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« Reply #20 on: October 09, 2014, 03:25:42 PM »

Well done, I think this will make exploring much more interesting.
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Kalles Fraktaler
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« Reply #21 on: October 09, 2014, 04:46:05 PM »

I have one small suggestion/plea: would it be possible for the minibrot finder to stop when it finds one before the preset zoom level?
Thank you smiley

Do you mean to search for minibrot by zooming out instead of in?
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stardust4ever
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« Reply #22 on: October 09, 2014, 10:36:34 PM »

Some High Resolution captures of my Burning Ship / Buffalo 3rd Order Hybrid. It is crammed with detail.
[Warning: Images are big @6400x4800 pixels antialiased!]

Overall:
http://sta.sh/01hrnckb4dvc

Miniship:
http://sta.sh/0aiensqbdgu
« Last Edit: October 09, 2014, 10:39:10 PM by stardust4ever » Logged
laser blaster
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« Reply #23 on: October 09, 2014, 11:19:51 PM »

EDIT2: One caveat about the HPDZ interpretation of the Buffalo fractal is no minis. He has posted one video and the zoom fades into nothingness at the end without finishing with a minibrot. In the Buffalo version that takes the absolute value of both sides, there are plenty of them north of the needle.
As I mentioned before, the reason the minis disappear is because HPDZ doesn't begin iterating the formula at the critical point. Yes, I know we're dealing with non-analytic formulas here, the critical point stuff still seems to apply here (I guess the abs() formulas are close enough to the Mandelbrot that similar dynamics still apply). To find the critical point, you just strip out the abs()'s from the formula, and take the critical point of that function. If you begin iteration at that point, the fractal will have plenty of minis. The critical point of the HPDZ Buffalo is (0.5 + 0i).

Unfortunately Pauldelbrot's glitch detection doesn't work on HPDZ's formula. It works for all the other power-2 formulas though - and the higher powers I tried so far. From what I can see the difference is that HPDZ's formula has two separate abs on each axis. That might also explain why there are no minibrots.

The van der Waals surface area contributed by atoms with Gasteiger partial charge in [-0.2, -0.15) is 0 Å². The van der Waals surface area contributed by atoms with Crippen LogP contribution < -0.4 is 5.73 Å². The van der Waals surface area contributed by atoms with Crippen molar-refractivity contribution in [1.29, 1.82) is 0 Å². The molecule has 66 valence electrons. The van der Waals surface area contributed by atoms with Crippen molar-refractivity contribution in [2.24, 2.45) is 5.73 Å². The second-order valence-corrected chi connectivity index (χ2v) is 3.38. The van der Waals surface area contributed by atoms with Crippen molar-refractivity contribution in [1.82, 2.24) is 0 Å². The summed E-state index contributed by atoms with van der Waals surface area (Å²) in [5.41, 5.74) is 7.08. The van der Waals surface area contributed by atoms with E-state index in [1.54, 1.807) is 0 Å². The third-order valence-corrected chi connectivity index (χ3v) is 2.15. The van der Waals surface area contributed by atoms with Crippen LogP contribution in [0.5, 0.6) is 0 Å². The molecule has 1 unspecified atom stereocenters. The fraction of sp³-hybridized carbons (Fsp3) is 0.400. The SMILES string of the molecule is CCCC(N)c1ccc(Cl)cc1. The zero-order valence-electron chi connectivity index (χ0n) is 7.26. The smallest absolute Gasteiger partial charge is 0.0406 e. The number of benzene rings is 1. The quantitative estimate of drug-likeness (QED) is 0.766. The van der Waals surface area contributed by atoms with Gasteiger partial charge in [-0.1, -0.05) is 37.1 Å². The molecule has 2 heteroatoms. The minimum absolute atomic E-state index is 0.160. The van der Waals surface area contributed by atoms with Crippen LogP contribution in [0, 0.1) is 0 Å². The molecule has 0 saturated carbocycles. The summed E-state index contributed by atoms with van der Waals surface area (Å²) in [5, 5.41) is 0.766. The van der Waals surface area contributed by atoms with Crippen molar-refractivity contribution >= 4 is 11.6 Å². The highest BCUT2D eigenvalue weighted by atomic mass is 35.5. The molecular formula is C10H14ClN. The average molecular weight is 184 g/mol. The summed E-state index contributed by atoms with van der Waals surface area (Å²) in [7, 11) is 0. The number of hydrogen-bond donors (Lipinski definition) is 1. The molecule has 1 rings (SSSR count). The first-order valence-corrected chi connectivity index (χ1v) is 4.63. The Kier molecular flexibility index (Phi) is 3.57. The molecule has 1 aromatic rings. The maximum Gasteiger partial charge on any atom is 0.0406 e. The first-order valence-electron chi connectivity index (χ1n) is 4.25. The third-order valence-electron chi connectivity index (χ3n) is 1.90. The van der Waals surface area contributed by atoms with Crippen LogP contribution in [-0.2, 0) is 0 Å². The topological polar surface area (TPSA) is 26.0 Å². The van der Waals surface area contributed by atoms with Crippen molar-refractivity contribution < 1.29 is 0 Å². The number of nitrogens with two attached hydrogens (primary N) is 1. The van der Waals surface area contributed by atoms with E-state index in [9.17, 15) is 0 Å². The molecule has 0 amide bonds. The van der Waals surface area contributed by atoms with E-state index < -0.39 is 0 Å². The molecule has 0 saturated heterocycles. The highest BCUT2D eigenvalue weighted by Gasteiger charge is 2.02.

I think the reason that Pauldelbrot's glitch detection fails is because the critical point is not zero. I'm not entirely sure how to fix it. However, Pauldelbrot's glitch-detection involves checking how close a point is to zero... maybe if you checked how close it was to the critical point (0.5 + 0i) instead, it might work? (Obviously you would want to begin iteration at the critical point as well).
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ellarien
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« Reply #24 on: October 09, 2014, 11:52:31 PM »

Thank you smiley

Do you mean to search for minibrot by zooming out instead of in?

No. smiley

When I set the minibrot finder for a certain zoom level it doesn't stop zooming in when it gets close to a minibrot, but carries on and then bombs out with 'cannot find center' when the image is nearly full of black. I guess it is stopping, but it would be nice if it stopped a zoom or two earlier and reported success rather than failure. (I just took it for a spin on the basic Mandelbrot to test my experience, and it's impressively fast on the zooming in.  grin)
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stardust4ever
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« Reply #25 on: October 10, 2014, 01:30:46 AM »

As I mentioned before, the reason the minis disappear is because HPDZ doesn't begin iterating the formula at the critical point. Yes, I know we're dealing with non-analytic formulas here, the critical point stuff still seems to apply here (I guess the abs() formulas are close enough to the Mandelbrot that similar dynamics still apply). To find the critical point, you just strip out the abs()'s from the formula, and take the critical point of that function. If you begin iteration at that point, the fractal will have plenty of minis. The critical point of the HPDZ Buffalo is (0.5 + 0i).